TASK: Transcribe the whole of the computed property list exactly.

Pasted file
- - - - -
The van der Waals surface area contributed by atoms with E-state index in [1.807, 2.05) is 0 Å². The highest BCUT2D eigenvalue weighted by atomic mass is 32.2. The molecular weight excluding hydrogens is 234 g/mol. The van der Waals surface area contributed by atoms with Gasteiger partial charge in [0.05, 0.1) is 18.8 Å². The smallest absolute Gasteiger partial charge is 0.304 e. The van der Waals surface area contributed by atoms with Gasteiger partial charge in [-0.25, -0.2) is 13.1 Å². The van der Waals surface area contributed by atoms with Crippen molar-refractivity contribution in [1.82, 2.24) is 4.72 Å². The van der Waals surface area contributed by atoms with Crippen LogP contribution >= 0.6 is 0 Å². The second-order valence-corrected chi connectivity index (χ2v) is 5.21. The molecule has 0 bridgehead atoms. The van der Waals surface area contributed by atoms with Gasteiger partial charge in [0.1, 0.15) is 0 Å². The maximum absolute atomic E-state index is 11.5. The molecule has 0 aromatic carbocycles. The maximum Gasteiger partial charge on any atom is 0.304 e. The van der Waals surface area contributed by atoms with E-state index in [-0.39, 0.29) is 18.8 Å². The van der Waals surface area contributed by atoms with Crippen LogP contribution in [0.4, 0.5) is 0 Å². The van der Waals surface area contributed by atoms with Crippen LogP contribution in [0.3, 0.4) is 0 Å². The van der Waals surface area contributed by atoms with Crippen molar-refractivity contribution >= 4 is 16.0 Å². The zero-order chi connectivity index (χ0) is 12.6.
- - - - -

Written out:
The van der Waals surface area contributed by atoms with E-state index in [1.807, 2.05) is 0 Å². The highest BCUT2D eigenvalue weighted by atomic mass is 32.2. The molecular weight excluding hydrogens is 234 g/mol. The van der Waals surface area contributed by atoms with Gasteiger partial charge in [0.05, 0.1) is 18.8 Å². The smallest absolute Gasteiger partial charge is 0.304 e. The van der Waals surface area contributed by atoms with Gasteiger partial charge in [-0.25, -0.2) is 13.1 Å². The van der Waals surface area contributed by atoms with Crippen molar-refractivity contribution in [1.82, 2.24) is 4.72 Å². The van der Waals surface area contributed by atoms with Crippen LogP contribution >= 0.6 is 0 Å². The second-order valence-corrected chi connectivity index (χ2v) is 5.21. The molecule has 0 bridgehead atoms. The van der Waals surface area contributed by atoms with Gasteiger partial charge in [0.1, 0.15) is 0 Å². The maximum absolute atomic E-state index is 11.5. The molecule has 0 aromatic carbocycles. The maximum Gasteiger partial charge on any atom is 0.304 e. The van der Waals surface area contributed by atoms with E-state index in [-0.39, 0.29) is 18.8 Å². The van der Waals surface area contributed by atoms with Crippen LogP contribution in [0.4, 0.5) is 0 Å². The van der Waals surface area contributed by atoms with Crippen LogP contribution in [0.3, 0.4) is 0 Å². The van der Waals surface area contributed by atoms with Crippen molar-refractivity contribution >= 4 is 16.0 Å². The zero-order chi connectivity index (χ0) is 12.6.